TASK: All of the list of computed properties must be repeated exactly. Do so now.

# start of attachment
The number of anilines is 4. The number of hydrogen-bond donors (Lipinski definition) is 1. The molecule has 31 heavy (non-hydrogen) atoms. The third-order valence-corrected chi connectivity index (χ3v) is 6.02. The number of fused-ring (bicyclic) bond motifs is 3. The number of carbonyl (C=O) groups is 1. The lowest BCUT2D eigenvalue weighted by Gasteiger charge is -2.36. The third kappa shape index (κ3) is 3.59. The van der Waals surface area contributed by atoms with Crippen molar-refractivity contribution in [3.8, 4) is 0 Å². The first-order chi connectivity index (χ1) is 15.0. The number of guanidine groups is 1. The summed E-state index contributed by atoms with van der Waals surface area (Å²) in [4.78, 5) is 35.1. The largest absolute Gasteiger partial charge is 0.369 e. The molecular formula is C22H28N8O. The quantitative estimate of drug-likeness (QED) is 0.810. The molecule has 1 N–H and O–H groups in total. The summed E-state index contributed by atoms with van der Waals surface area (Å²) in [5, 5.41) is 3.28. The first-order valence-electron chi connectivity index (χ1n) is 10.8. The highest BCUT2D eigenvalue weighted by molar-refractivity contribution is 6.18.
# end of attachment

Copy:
The number of anilines is 4. The number of hydrogen-bond donors (Lipinski definition) is 1. The molecule has 31 heavy (non-hydrogen) atoms. The third-order valence-corrected chi connectivity index (χ3v) is 6.02. The number of fused-ring (bicyclic) bond motifs is 3. The number of carbonyl (C=O) groups is 1. The lowest BCUT2D eigenvalue weighted by Gasteiger charge is -2.36. The third kappa shape index (κ3) is 3.59. The van der Waals surface area contributed by atoms with Crippen molar-refractivity contribution in [3.8, 4) is 0 Å². The first-order chi connectivity index (χ1) is 15.0. The number of guanidine groups is 1. The summed E-state index contributed by atoms with van der Waals surface area (Å²) in [4.78, 5) is 35.1. The largest absolute Gasteiger partial charge is 0.369 e. The molecular formula is C22H28N8O. The quantitative estimate of drug-likeness (QED) is 0.810. The molecule has 1 N–H and O–H groups in total. The summed E-state index contributed by atoms with van der Waals surface area (Å²) in [5, 5.41) is 3.28. The first-order valence-electron chi connectivity index (χ1n) is 10.8. The highest BCUT2D eigenvalue weighted by molar-refractivity contribution is 6.18.